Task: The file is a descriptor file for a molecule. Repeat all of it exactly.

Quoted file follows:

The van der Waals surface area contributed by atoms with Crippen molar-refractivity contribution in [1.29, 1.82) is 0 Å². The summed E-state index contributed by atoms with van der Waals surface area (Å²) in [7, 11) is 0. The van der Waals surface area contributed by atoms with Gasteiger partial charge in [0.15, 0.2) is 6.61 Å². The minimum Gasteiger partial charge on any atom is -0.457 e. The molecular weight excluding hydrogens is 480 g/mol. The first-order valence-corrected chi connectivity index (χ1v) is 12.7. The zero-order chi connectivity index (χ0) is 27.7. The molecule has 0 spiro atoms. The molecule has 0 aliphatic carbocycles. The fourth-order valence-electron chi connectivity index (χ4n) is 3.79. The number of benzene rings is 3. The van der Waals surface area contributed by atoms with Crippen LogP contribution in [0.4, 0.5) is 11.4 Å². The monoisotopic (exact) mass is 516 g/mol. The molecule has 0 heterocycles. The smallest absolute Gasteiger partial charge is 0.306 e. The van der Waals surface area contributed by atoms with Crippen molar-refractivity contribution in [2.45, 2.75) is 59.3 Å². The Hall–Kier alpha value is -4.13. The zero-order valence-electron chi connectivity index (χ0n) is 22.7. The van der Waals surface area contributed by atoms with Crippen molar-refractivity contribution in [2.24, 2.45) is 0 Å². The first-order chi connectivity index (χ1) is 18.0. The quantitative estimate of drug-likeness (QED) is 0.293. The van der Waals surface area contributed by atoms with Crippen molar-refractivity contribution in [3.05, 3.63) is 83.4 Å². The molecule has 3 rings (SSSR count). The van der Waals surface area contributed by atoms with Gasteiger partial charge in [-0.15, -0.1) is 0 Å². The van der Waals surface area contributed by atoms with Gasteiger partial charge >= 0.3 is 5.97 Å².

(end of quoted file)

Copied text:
The van der Waals surface area contributed by atoms with Crippen molar-refractivity contribution in [1.29, 1.82) is 0 Å². The summed E-state index contributed by atoms with van der Waals surface area (Å²) in [7, 11) is 0. The van der Waals surface area contributed by atoms with Gasteiger partial charge in [0.15, 0.2) is 6.61 Å². The minimum Gasteiger partial charge on any atom is -0.457 e. The molecular weight excluding hydrogens is 480 g/mol. The first-order valence-corrected chi connectivity index (χ1v) is 12.7. The zero-order chi connectivity index (χ0) is 27.7. The molecule has 0 spiro atoms. The molecule has 0 aliphatic carbocycles. The fourth-order valence-electron chi connectivity index (χ4n) is 3.79. The number of benzene rings is 3. The van der Waals surface area contributed by atoms with Crippen LogP contribution in [0.4, 0.5) is 11.4 Å². The monoisotopic (exact) mass is 516 g/mol. The molecule has 0 heterocycles. The smallest absolute Gasteiger partial charge is 0.306 e. The van der Waals surface area contributed by atoms with Crippen molar-refractivity contribution in [2.45, 2.75) is 59.3 Å². The Hall–Kier alpha value is -4.13. The zero-order valence-electron chi connectivity index (χ0n) is 22.7. The van der Waals surface area contributed by atoms with Crippen molar-refractivity contribution in [2.24, 2.45) is 0 Å². The first-order chi connectivity index (χ1) is 18.0. The quantitative estimate of drug-likeness (QED) is 0.293. The van der Waals surface area contributed by atoms with Crippen molar-refractivity contribution in [3.05, 3.63) is 83.4 Å². The molecule has 3 rings (SSSR count). The van der Waals surface area contributed by atoms with Gasteiger partial charge in [-0.15, -0.1) is 0 Å². The van der Waals surface area contributed by atoms with Gasteiger partial charge >= 0.3 is 5.97 Å².